Posted by Clay Richardson on September 22, 2010
Earlier this week, I sat in on a session at Oracle OpenWorld that highlighted the importance of scaling process governance as BPM initiatives expand throughout organizations. The session, titled “Rapid, Successful BPM Adoption,” laid out the key principles of process governance:
- Establish standards for implementing process improvement projects.
- Prioritize BPM projects so you work on the most achievable ones first.
- Clearly define the roles and responsibilities of everyone involved in the BPM project.
- Put someone in charge with authority to enforce process governance rules.
- Establish a BPM center of excellence to ensure steps 1-4 are followed.
At the end of the session, an audience gave voice to a common complaint I’ve always heard from business process professionals: “Putting all this governance in place requires a lot of time and overhead that I can’t get my sponsors and stakeholders to buy into. Is it possible to set up governance incrementally?” In answering the audience member’s query, one of the panelists used a term that caught my attention: “evolutionary governance.”
Although the panelist did not go into great detail on what this means, it matches up with what we’re seeing for highly successful BPM programs. These programs constantly reassess and evolve their process governance requirements to reflect the maturity of their BPM efforts.
In essence, “evolutionary governance” is an agile and iterative approach to implementing process governance – applying continuous improvement principles to process governance activities. The process governance model you put in place to deliver your first BPM project is often quite different from the governance model you will need when your BPM initiative has matured to focus on larger, more mission-critical processes.
For example, your first BPM project might have governance guidelines that defines the “process owner” role as someone who is responsible for ensuring that a particular process is running smoothly (i.e., more of a process steward or process subject matter expert). But as BPM expands to focus more on cross-functional end-to-end business processes or process transformation, the definition of the “process owner” role might need to evolve to be an executive or vice president that is accountable for all aspects of an end-to-end process.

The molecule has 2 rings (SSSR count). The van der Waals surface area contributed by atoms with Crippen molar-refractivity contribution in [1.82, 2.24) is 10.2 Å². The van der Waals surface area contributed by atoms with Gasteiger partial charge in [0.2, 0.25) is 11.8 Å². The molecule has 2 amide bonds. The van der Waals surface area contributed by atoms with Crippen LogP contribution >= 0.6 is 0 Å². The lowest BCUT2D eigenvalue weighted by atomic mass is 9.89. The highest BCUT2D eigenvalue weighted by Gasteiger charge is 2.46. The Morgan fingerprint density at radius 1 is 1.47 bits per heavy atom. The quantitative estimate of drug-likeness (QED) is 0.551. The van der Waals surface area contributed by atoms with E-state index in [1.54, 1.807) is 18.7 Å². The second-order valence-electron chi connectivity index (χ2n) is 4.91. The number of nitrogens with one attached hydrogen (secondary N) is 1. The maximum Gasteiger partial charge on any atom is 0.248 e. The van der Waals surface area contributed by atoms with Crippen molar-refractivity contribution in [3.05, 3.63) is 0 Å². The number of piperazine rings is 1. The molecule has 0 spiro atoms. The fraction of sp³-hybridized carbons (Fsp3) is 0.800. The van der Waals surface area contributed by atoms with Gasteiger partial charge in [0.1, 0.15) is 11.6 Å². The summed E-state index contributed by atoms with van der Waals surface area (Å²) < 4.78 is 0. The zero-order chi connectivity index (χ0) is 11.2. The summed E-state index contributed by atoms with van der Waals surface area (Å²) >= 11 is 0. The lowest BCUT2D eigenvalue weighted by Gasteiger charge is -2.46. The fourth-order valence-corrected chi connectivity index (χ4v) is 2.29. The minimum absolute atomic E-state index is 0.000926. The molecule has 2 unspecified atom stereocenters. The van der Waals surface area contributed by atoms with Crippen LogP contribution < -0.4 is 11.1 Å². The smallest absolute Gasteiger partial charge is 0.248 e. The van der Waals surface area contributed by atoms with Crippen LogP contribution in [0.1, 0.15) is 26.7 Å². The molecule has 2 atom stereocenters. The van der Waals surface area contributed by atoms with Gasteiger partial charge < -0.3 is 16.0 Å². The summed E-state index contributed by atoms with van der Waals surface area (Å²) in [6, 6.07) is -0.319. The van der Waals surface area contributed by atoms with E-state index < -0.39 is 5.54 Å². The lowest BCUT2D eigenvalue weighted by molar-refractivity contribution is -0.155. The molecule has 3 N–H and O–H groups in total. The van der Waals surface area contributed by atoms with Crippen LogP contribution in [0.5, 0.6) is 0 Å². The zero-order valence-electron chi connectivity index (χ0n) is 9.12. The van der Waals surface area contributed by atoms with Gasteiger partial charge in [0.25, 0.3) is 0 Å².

The key is to first assess your current level of process maturity. Forrester has established three levels of process maturity: Immature, Aspiring, and Mature. The next step is to assess what level of governance is necessary to support your current level of maturity and define a road map of key governance elements you will need to put in place as your program evolves.
For more details on building a road map for evolving process governance, keep an eye out for our upcoming report: “BPM Fast Forward: Forrester’s Best Practice Framework For BPM Implementations”. In this report, we delve into evolving your methodology, roles, skills, and tools to match where you are in the maturity cycle and developing a game plan for what governance should look like as your program continues to mature.
I want to hear from you. Let me know what you think of evolutionary governance for BPM initiatives. Do you think it’s a good approach for addressing the overhead typically associated with process governance? Or do you think it is a recipe for BPM failure? Post your thoughts in the comment section or feel free to shoot me a quick email at firstname.lastname@example.org.